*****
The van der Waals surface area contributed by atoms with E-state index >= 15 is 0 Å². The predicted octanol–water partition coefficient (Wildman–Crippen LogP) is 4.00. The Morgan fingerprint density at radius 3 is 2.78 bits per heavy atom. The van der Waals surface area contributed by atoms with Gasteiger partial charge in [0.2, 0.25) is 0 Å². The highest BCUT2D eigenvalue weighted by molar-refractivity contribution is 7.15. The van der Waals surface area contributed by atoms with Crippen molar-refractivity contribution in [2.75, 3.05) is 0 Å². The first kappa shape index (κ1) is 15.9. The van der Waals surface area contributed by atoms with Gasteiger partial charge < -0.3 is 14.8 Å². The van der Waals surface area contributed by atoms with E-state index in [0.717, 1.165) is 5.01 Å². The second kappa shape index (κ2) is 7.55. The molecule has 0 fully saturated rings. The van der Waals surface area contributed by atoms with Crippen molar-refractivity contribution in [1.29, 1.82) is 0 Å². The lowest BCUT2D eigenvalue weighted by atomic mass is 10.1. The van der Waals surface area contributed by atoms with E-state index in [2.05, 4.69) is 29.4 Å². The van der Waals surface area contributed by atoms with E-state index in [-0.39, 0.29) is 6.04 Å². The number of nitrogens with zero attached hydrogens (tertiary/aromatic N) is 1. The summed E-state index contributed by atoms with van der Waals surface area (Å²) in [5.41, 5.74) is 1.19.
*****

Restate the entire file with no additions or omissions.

The van der Waals surface area contributed by atoms with E-state index >= 15 is 0 Å². The predicted octanol–water partition coefficient (Wildman–Crippen LogP) is 4.00. The Morgan fingerprint density at radius 3 is 2.78 bits per heavy atom. The van der Waals surface area contributed by atoms with Gasteiger partial charge in [0.2, 0.25) is 0 Å². The highest BCUT2D eigenvalue weighted by molar-refractivity contribution is 7.15. The van der Waals surface area contributed by atoms with Crippen molar-refractivity contribution in [2.75, 3.05) is 0 Å². The first kappa shape index (κ1) is 15.9. The van der Waals surface area contributed by atoms with Gasteiger partial charge < -0.3 is 14.8 Å². The van der Waals surface area contributed by atoms with E-state index in [0.717, 1.165) is 5.01 Å². The second kappa shape index (κ2) is 7.55. The molecule has 0 fully saturated rings. The van der Waals surface area contributed by atoms with Crippen molar-refractivity contribution in [1.29, 1.82) is 0 Å². The lowest BCUT2D eigenvalue weighted by atomic mass is 10.1. The van der Waals surface area contributed by atoms with E-state index in [2.05, 4.69) is 29.4 Å². The van der Waals surface area contributed by atoms with E-state index in [-0.39, 0.29) is 6.04 Å². The number of nitrogens with zero attached hydrogens (tertiary/aromatic N) is 1. The summed E-state index contributed by atoms with van der Waals surface area (Å²) in [5.41, 5.74) is 1.19.